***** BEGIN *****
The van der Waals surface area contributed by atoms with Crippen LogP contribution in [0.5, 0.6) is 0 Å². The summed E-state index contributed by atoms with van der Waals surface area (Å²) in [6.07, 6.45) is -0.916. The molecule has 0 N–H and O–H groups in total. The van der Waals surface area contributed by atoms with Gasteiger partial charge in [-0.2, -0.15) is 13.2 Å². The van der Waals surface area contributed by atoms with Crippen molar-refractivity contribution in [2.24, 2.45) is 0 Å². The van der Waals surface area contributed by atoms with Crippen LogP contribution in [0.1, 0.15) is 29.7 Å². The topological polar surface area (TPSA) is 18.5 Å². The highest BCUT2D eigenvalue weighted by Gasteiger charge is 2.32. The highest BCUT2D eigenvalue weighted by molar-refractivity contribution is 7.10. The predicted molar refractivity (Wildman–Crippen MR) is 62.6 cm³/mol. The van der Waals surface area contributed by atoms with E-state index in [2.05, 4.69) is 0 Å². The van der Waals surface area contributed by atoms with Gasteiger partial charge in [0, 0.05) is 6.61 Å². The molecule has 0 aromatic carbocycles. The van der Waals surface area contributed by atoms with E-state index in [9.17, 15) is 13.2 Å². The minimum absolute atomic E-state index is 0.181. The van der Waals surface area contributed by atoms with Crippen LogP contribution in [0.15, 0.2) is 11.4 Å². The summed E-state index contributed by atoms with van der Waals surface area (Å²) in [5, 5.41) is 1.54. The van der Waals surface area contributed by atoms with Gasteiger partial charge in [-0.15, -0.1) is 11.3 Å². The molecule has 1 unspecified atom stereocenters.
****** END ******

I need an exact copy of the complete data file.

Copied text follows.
The van der Waals surface area contributed by atoms with Crippen LogP contribution in [0.5, 0.6) is 0 Å². The summed E-state index contributed by atoms with van der Waals surface area (Å²) in [6.07, 6.45) is -0.916. The molecule has 0 N–H and O–H groups in total. The van der Waals surface area contributed by atoms with Gasteiger partial charge in [-0.2, -0.15) is 13.2 Å². The van der Waals surface area contributed by atoms with Crippen molar-refractivity contribution in [2.24, 2.45) is 0 Å². The van der Waals surface area contributed by atoms with Crippen LogP contribution in [0.1, 0.15) is 29.7 Å². The topological polar surface area (TPSA) is 18.5 Å². The highest BCUT2D eigenvalue weighted by Gasteiger charge is 2.32. The highest BCUT2D eigenvalue weighted by molar-refractivity contribution is 7.10. The predicted molar refractivity (Wildman–Crippen MR) is 62.6 cm³/mol. The van der Waals surface area contributed by atoms with E-state index in [2.05, 4.69) is 0 Å². The van der Waals surface area contributed by atoms with Gasteiger partial charge in [0, 0.05) is 6.61 Å². The molecule has 0 aromatic carbocycles. The van der Waals surface area contributed by atoms with E-state index in [9.17, 15) is 13.2 Å². The minimum absolute atomic E-state index is 0.181. The van der Waals surface area contributed by atoms with Crippen LogP contribution in [0.15, 0.2) is 11.4 Å². The summed E-state index contributed by atoms with van der Waals surface area (Å²) in [5, 5.41) is 1.54. The van der Waals surface area contributed by atoms with Gasteiger partial charge in [-0.15, -0.1) is 11.3 Å². The molecule has 1 unspecified atom stereocenters.